The Kakapo also called owl parrot, is a species of large, flightless, nocturnal, ground dwelling parrot of the super-family Strigopoidea endemic to New Zealand. It has finely blotched yellow-green plumage, a distinct facial disc of sensory, vibrissa-like feathers, a large grey beak, short legs, large feet, and wings and a tail of relatively short length. It is the onlu flightless and heaviest parrot.
Kiwi are flightless birds endemic to New Zealand, in the genus Apteryx and family Apterygidae. At around the size of a domestic chicken, kiwi are by far the smallest living ratites and lay the largest egg in relation to their body size of any species of bird in the world. The kiwi is a national symbol of New Zealand, and the association is so strong.
The Emperor Penguin is the tallest and heaviest of all living penguin species and is endemic to Antarctica. The male and female are similar in plumage and size, reaching 122 cm (48 in) in height and weighing anywhere from 22 to 45 kg. The dorsal side and head are black and sharply delineated from the white belly, pale-yellow breast and bright-yellow ear patches. They are flightless, with a streamlined body, and wings stiffened and flattened into flippers for a marine habitat.
Inaccessible Island Rail
The Inaccessible Island Rail (Atlantisia rogersi) is a small bird of the rail family, Rallidae. It is the only species in its genus. It is found only on Inaccessible Island in the Tristan Archipelago, and is notable for being the smallest extant flightless bird in the world. Unlike many other islands, Inaccessible Island has remained free from introduced predators, allowing this species to flourish. This rail is found throughout Inaccessible Island, but prefers grassland and open fern-bush. Its diet includes earthworms, moths, berries, and seeds.
The Flightless Cormorant, also known as the Galapagos Cormorant, is a cormorant native to the Galapagos Islands, and an example of the highly unusual fauna there. It is unique in that it is the only cormorant that has lost the ability to fly. Like all cormorants, this bird has webbed feet and powerful legs that propel it through ocean waters as it seeks its prey of fish, eels, small octopuses, and other small creatures. They feed near the sea floor and no more than 100m offshore.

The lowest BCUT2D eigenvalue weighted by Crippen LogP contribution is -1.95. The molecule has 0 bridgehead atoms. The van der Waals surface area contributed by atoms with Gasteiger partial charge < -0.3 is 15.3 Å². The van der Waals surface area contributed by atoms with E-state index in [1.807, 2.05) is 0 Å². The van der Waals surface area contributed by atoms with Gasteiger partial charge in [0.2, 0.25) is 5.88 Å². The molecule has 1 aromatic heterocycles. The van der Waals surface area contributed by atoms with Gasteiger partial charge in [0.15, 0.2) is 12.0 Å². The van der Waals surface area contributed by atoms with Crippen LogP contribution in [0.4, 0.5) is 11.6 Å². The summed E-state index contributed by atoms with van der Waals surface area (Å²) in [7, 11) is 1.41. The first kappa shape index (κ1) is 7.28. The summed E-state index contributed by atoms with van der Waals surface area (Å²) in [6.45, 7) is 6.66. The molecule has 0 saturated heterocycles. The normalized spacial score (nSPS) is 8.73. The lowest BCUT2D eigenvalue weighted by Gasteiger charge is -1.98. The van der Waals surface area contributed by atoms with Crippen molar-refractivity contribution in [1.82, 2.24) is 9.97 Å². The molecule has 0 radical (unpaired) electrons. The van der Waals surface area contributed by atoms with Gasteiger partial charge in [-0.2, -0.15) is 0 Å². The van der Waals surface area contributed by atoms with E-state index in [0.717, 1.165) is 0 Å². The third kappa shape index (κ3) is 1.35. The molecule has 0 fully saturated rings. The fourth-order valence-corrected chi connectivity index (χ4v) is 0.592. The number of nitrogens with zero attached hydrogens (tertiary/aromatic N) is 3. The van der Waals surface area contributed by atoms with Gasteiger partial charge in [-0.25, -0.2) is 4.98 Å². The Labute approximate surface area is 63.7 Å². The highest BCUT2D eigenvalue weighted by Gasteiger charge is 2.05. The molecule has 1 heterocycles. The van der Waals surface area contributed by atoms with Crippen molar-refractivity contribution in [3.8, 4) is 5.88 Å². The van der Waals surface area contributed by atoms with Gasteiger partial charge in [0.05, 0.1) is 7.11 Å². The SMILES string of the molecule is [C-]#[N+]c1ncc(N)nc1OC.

The Greater Rhea (Rhea americana) is a flightless bird found in eastern South America. It inhabits a variety of open areas, such as grasslands, savanna or grassy wetlands. Weighing 50–55 pounds (23–25 kg), the Greater Rhea is the largest bird in South America. In the wild, the Greater Rhea has a life expectancy of 10.5 years. The males are generally bigger than the females. Large males can weigh up to 40 kg (88 lb), stand nearly 1.83 m (6.0 ft) tall and measure over 150 cm (59 in) long, although this is rare.
The emu is the largest flightless bird native to Australia. It is the second-largest bird in the world by height, after ostrich. The soft-feathered, brown, flightless birds reach up to 2 metres (6.6 ft) in height. They have long thin necks and legs. Emus can travel great distances at a fast, economical trot and, if necessary, can sprint at 50 km/h (31 mph). Their long legs allow them to take strides of up to 275 centimetres (9.02 ft). Emus use their strongly clawed feet as a defence mechanism. Their legs are among the strongest of any animal, allowing them to rip metal wire fences.